How is my Crawl Space affecting my Indoor Air Quality?

According to the National Association of Home Builders, 65% of new homes in 2020 were built on slab foundations, 22% had a full or partial basement, and 12% had a crawl space.  From their statistics since 2000, it’s clear that slab foundations are increasing, while basements and crawl spaces are decreasing.  From an indoor air quality perspective, we have to admit that’s a good thing!  We found a lot of other pros and cons about slab foundations, and if you are building or buying a home and have a choice, you should investigate the differences.

Slab foundations became popular in the 1950’s; before that, most homes were “raised” with a crawlspace or set over a basement.  Crawl spaces did their job to keep the main living area “off the ground”, ie. not in direct contact with the earth, and they accommodate floor plan renovations more easily than slabs because of easier access to plumbing.  However, crawl spaces typically are partially sealed off, and very contaminated with dust, mold, bacteria and stale air.  What you did not know about crawl spaces may be the most harmful of all: “Approximately 50% of air on the first floor of your home comes from your crawl space.” (  How can this happen?  Due to the stack effect which affects virtually every building on the planet, warm air rises through the house and is replaced by cooler air from outside, through leaks in the lowest parts of the home.  If you have a crawl space that is partially open to the outside, you may even place a pinwheel or light tissue in the crawlspace opening on a still (non-windy) day, and see if the air currents are blowing into the crawlspace of your raised home.  Fresh air from outside will be drawn into the crawlspace, pick up dust, mold and bacteria (not to mention musty or animal smells), and infiltrate your home through leaks in the flooring.  Gross!

If you can’t or won’t investigate the condition of your crawl space first hand, find a foundation expert and ask them to conduct a thorough inspection (with photos).  Knowledge is the first step to preventing or remediating the problem!  Here’s what they may find:

  • Flooding.  Just like any other ground that floods, if water enters your crawlspace, it can pool and remain for weeks or months, depending on the environment and soil composition.  How about living over a stagnant puddle?
  • Moisture damage.  Moldy and rotten timbers are a consequence of constant water contact and high humidity.
  • Insect damage.  Termites can thrive in even lower moisture zones, and without proper termite prevention like physical barriers, they can do a lot of damage.  The shredded wood creates even more dust under the house.
  • Animals and animal damage.  There are several harmful aspects of animals living in the crawl space under the house.  For one, their feces can carry virulent diseases like hantavirus (from rodents).  Then, unfortunately they may die under the house, with accompanying death smells and a bacteria-laden carcass… Third, they may actually undermine the foundation with burrows.  Did you know that groundhogs can seriously impact your home’s foundation, causing sagging floors and major structural problems?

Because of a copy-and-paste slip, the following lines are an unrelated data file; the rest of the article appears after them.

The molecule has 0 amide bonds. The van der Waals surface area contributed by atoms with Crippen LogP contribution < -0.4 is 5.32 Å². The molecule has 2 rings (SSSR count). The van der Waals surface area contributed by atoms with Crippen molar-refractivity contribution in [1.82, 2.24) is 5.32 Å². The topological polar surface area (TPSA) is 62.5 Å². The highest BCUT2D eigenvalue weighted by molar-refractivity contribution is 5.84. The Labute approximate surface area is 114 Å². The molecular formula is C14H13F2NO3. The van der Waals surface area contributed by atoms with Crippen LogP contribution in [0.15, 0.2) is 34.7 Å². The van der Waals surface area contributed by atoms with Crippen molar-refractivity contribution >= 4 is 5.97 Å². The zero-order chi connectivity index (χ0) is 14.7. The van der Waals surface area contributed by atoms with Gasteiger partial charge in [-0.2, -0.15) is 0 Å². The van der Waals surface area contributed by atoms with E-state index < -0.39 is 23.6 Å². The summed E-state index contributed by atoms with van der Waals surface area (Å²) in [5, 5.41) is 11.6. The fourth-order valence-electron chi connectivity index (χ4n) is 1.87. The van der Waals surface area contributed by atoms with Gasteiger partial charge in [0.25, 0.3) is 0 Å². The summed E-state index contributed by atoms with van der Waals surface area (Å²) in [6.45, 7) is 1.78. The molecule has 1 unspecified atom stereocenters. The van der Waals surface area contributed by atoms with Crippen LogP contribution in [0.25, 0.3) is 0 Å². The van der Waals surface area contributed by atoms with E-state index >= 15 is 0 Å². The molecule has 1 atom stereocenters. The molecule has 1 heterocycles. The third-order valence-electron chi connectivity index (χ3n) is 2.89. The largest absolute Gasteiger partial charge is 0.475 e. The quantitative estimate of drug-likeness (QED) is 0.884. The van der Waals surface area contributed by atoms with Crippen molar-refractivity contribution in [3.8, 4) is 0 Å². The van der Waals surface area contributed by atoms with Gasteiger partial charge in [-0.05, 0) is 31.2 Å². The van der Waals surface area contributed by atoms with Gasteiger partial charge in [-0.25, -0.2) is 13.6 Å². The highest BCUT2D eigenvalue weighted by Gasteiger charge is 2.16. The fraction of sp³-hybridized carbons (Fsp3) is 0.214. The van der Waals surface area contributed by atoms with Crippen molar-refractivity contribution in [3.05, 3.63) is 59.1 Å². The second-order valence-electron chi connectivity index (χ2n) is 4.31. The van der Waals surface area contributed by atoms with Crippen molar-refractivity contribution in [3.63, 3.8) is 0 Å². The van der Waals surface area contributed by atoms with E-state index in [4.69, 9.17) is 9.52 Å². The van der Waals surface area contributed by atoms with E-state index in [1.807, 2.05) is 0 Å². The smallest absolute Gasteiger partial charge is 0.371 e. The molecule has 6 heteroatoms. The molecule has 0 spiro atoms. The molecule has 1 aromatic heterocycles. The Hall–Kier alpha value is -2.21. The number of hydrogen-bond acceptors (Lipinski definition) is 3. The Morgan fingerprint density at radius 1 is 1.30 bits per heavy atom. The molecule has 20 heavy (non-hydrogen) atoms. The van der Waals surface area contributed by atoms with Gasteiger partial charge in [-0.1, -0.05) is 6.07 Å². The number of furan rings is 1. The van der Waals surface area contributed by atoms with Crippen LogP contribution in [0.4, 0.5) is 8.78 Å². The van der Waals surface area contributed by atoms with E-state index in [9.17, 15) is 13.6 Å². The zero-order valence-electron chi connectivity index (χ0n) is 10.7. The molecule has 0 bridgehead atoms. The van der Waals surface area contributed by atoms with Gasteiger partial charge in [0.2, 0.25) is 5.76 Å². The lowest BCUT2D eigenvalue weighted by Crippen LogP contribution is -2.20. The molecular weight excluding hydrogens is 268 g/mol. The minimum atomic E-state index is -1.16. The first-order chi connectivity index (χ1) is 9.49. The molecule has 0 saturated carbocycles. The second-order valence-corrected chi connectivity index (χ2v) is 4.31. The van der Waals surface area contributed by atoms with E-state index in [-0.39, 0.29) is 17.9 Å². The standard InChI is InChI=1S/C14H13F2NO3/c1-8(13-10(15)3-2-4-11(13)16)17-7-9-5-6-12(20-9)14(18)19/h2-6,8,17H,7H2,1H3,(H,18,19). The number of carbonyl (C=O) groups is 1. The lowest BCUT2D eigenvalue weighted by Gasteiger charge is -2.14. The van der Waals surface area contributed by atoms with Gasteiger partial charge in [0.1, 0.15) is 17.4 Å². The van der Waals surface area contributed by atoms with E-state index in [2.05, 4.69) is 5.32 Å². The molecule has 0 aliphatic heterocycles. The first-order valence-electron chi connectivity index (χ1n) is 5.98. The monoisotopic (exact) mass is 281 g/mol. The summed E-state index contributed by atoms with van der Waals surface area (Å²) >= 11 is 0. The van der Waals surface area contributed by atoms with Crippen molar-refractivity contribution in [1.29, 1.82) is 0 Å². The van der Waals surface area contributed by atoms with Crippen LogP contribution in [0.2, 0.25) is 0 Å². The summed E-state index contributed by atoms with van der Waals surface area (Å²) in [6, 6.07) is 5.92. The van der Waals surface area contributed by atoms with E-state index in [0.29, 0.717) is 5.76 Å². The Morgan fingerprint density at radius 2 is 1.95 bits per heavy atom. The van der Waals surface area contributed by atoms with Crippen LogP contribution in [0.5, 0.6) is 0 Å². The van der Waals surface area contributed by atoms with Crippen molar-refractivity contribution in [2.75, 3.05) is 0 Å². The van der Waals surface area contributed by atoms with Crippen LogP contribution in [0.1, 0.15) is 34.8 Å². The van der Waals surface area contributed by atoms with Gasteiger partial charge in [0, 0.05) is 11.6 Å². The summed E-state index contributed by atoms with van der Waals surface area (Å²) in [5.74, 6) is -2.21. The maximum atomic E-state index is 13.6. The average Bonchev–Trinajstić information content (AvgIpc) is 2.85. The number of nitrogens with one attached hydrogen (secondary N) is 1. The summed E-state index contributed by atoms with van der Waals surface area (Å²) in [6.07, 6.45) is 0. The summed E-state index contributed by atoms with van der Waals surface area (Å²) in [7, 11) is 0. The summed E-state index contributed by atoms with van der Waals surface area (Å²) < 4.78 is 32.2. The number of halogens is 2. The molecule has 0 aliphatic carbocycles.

• Damaged and missing insulation.  Exposure to water, insects and animals all results in deterioration of insulation on pipes, ducts and subfloor, so that the essential systems and floor itself are exposed.  

If you have a crawl space and want to improve indoor air quality, don’t miss this opportunity to take a step in the right direction by hiring a trusted professional to do an inspection, and then get several bids for remediation.  Most foundation companies will recommend a combination of the following to resolve these issues (from

  • Encapsulation is a method of sealing off the crawl space from the surrounding elements.  It involves closing crawl space vents, installing a vapor barrier so that moisture from the ground does not intrude, and installing a dehumidifier.
  • Insulation is important to prevent condensation and resulting mold issues.  Damaged insulation should be replaced and missing insulation should be installed.
  • Sump pumps are necessary if standing water has been a problem in the past, and to remove condensate from the dehumidifier.  
  • Repair of sagging and damaged joists and supports.

It may seem like a daunting task, and these tend to get postponed until things get really bad.  If you don’t know the condition of your crawl space, we want to encourage you to take a first step of inspection, which many companies do for free.  If remediation is required, call several more companies for inspections and quotes, and research their work.  When the work is completed, you will have the comfort of protecting your largest investment (your home) and increasing your air quality at the same time.  It’s hard to overestimate the cost of a less humid, healthier, fresher home!